Re: [TLS] Network Tokens I-D and TLS / ESNI

Yiannis Yiakoumis <yiannis@selfienetworks.com> Wed, 29 July 2020 01:40 UTC

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Date: Wed, 29 Jul 2020 01:40:26 +0000
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Cc: "Melinda Shore" <melinda.shore@nomountain.net>, tls@ietf.org
To: "Christian Huitema" <huitema@huitema.net>
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From: "Yiannis Yiakoumis" <yiannis@selfienetworks.com>
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Subject: Re: [TLS] Network Tokens I-D and TLS / ESNI
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Hi everyone,

Just a quick follow-up that there will be the following talks on Wednesday and Thursday around network tokens.

* 

July 29 , 1:00-1:50pm UTC: TSV Open Meeting

* 

July 30 , 12:30pm-2:00pm UTC: APN Side Meeting

* 

July 30 , 4pm-5pm UTC: Network Tokens Side Meeting (details available here) ( https://github.com/Network-Tokens/network-tokens-rfc/wiki/IETF-108---Network-Tokens-Side-Meeting )

Best,

Yiannis

On Fri, Jun 26, 2020 at 10:42 AM, Christian Huitema < huitema@huitema.net > wrote:

> 
> On 6/26/2020 10:16 AM, Yiannis Yiakoumis wrote:
> 
> 
>> 
>> 
>> 
>> 
>> 
>> On Fri, Jun 26 , 2020 at 7:29 AM, Christian Huitema < huitema@ huitema. net
>> ( huitema@huitema.net ) > wrote:
>> 
>>> 
>>> 
>>> On 6/25/2020 11:11 PM, Melinda Shore wrote:
>>> 
>>> 
>>> 
>>>> 
>>>> 
>>>> On 6/25/20 3:29 PM, Erik Nygren wrote:
>>>> 
>>>> 
>>>> 
>>>>> 
>>>>> 
>>>>> One quick comment is that binding tokens to IP addresses is strongly
>>>>> counter-recommended.
>>>>> It doesn't survive NATs or proxies, mobility, and it is especially
>>>>> problematic in IPv6+IPv4 dual-stack environments.
>>>>> 
>>>>> 
>>>> 
>>>> 
>>>> 
>>>> There's been a bunch of past work done developing similar sorts of
>>>> protocols, and for what it's worth I wrote up a mechanism for using
>>>> address tags and address rewrites, but unfortunately Cisco decided to
>>>> patent it. Anyway, there are ways of dealing with this problem that don't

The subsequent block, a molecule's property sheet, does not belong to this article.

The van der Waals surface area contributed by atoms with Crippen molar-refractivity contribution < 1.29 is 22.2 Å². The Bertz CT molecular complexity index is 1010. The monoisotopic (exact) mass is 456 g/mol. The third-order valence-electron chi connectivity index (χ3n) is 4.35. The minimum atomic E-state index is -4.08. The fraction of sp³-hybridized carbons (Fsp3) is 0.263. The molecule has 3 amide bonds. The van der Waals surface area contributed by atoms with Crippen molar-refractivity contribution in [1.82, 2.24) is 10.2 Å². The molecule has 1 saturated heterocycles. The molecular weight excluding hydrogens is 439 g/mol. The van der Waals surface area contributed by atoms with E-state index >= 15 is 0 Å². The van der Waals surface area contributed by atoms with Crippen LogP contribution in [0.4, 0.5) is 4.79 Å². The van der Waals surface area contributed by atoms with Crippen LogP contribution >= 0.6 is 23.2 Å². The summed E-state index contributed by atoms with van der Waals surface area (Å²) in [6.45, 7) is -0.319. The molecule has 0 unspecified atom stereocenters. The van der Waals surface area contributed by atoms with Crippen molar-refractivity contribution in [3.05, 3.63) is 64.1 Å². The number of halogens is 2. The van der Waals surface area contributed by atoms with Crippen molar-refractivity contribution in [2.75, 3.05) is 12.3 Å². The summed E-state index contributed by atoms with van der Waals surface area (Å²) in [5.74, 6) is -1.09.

>>>> require binding the address to the token ("all technical problems can be
>>>> solved by introducing a layer of indirection").
>>>> 
>>>> 
>>>> 
>>> 
>>> 
>>> 
>>> There is also an interesting privacy issue. The token is meant to let a
>>> provider identify some properties of the connection. I suppose there are
>>> ways to do that without having it become a unique identifier that can be
>>> tracked by, well, pretty much everybody. But you have better spell out
>>> these ways.
>>> 
>>> 
>>> 
>>> 
>> 
>> 
>> 
>> You are right that for the duration of a token, one could use it to
>> identify an endpoint (either application or most likely a combination of
>> user/application). Tokens expire and intermediary nodes cannot correlate
>> tokens with each other as they are encrypted. So tracking cannot happen
>> across different tokens (of the same user), or between token-enabled and
>> non-token-enabled traffic. I guess similar type of tracking happens when
>> users are not behind a NAT and their IP address can be used to track them.
>> Would it make sense to have the user add a random value to a token, and
>> then encrypt it with the network's public key, so that each token becomes
>> unique and cannot be tracked. Would that address the privacy concerns
>> better?
>> 
>> 
> 
> 
> 
> That would certainly be better. The basic rule is that any such identifier
> should be used only once. Pretty much the same issue as the session resume
> tickets.
> 
> 
> 
>> 
>> 
>> 
>>> 
>>> 
>>> Then, there are potential interactions with ESNI/ECH. The whole point of
>>> ECH is to keep private extensions private. The token extension would need
>>> to be placed in the outer envelope, which is public but does not expose
>>> seemingly important information like the SNI or the ALPN.
>>> 
>>> 
>>> 
>>> 
>> 
>> 
>> 
>> Ah, I was not aware that ESNI can now include all CH extensions - thanks
>> for the pointer. Yes, the token would have to stay on the outer envelope
>> so the network can process it. The main idea is you can encrypt everything
>> that is client-server specific, and just keep a token to explicitly
>> exchange information with trusted networks.
>> 
>> 
>> 
>> 
>>> 
>>> 
>>> There are also implications for QUIC, in which the TLS data is part of an
>>> encrypted payload. The encryption key of the TLS carrying initial packets
>>> is not secret in V1, but it might well become so in a future version.
>>> 
>>> 
>>> 
>>> 
>> 
>> 
>> 
>> Haven't looked into QUIC yet, but is on the list of things to do. If
>> anyone is interested to help us explore this, please let me know.
>> 
>> 
> 
> 
> 
> You may want to have that discussion in the QUIC WG. If you are building
> some kind of QoS service, you probably want it to work with QUIC too.
> 
> 
> 
> 
> -- Christian Huitema
> 
> 
> 
>